One of the aspects of the story I found interesting was the anonymity of the internet and the way we never quite know who we are talking to out there. But at the same time, people are able to make such close connections. Can you talk more about how that conflict plays out in the story?
I think, to me, it’s less about anonymity than about construction of identity and I think that in a lot of ways the internet just makes more explicit something people have been doing for hundreds of years in pretty much every walk of life. Nearly everyone has different personas that they adopt in different contexts and this is actually really important for the functioning of a healthy society. If you were exactly at the same with your boss, your kids and your mates from university you’d probably be treating at least one of those groups of people mildly inappropriately.
On the internet I think this is more pronounced because we’re denied a lot of the cues that everyday life teaches us to see as important. But, in fact, as one of the main character’s friends points out in the book, there’s that much difference between knowing someone’s real name and what they look than knowing their LiveJournal name and what they’ve flagged as their interests. I could walk into a bar and claim to be an estate agent who was raised in Lithuania and nobody would really be able to gainsay me—and, to be honest, they probably wouldn’t even care.
I think one of the things the Internet lets you do is pick and choose more about what you share with people, which I think is a positive thing because it lets you decide what is important to you. When you meet someone in real life they are a whole bunch of things you have to share with them whether you want to or not, like your ethnicity, whether or not you use a wheelchair, quite possibly your gender assigned at birth, which may or may not align with your actual gender identity.
One of the things that I hope comes across in the book is that all of the various characters in the guild choose to share very different levels of themselves with the other members and that’s fine. So one character (Bjorn) is very performative and consciously presents a persona that he feels the others will respect (though whether they do is another matter). Another (Dave) is very guileless and obviously treats the guild like any other room full of people. Someone else (Magda) is very matter-of-fact and clearly just there to play the game and not especially in anything else.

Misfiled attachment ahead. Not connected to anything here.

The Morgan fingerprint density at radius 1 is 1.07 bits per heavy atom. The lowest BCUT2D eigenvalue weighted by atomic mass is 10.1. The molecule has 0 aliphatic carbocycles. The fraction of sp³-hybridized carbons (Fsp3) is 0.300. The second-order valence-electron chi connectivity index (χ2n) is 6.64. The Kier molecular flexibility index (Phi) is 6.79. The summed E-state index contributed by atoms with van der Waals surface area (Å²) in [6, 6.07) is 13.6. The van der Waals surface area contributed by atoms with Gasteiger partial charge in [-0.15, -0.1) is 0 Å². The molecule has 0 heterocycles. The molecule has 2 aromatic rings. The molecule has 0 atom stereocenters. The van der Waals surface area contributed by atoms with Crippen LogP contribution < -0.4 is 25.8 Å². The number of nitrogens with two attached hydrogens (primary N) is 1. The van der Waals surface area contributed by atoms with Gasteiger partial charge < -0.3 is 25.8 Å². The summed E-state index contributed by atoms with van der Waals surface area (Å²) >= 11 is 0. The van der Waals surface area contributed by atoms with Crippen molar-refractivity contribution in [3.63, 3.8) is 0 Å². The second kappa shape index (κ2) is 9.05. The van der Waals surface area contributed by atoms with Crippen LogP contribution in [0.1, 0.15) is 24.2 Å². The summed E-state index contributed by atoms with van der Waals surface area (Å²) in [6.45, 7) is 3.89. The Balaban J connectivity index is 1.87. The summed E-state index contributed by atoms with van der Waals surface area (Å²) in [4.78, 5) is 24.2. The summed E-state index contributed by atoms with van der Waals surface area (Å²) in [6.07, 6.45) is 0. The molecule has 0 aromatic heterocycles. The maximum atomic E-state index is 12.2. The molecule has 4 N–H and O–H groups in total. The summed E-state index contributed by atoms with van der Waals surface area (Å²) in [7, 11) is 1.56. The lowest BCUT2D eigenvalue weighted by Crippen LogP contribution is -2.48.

I couldn’t help but think about parallels to our own romance community and how many people have developed deep friendships with other readers and authors without ever having met in person. Did that connection play a role at all when you were writing this story?
I think every online-mediated relationship I’ve ever experienced or observed had a role to an extent and, actually, the phenomenon of having friends who I know primarily via the internet has one that’s been part of my reality for most of my adult life. And as the people who were originally my “real life” friends (the ones I met because they were geographically close to me when I was at university) have dispersed. I now, in fact, keep in touch with them largely through electronic means as well. Maybe I’m just a child of the 21st century but the way we tend still to de-value, or treat as suspect, online interactions really bothers me.
There’s a perennial observation made by a certain sort of stand-up comedian that people these days will sit at the same table in a pub/restaurant/whatever ignoring each other and staring at their phones. And people say this like it’s a bad thing but actually just because I am in the room with you and I’m not in the room with someone else that doesn’t mean you are more deserving or in need of my attention than the other person. Maybe I’m sitting in a café with somebody I vaguely know from work and now we’ve finished talking about our quarterly reports or the other two things we have in common we’re both taking some time to sit in a nice relaxed environment and catch up with other people who we perhaps haven’t spoken to in a long while. We might be texting our parents and what could be more wholesome than that?
You haven’t written many things set at this age level, featuring two college students. What made you decide to focus the book on this age level?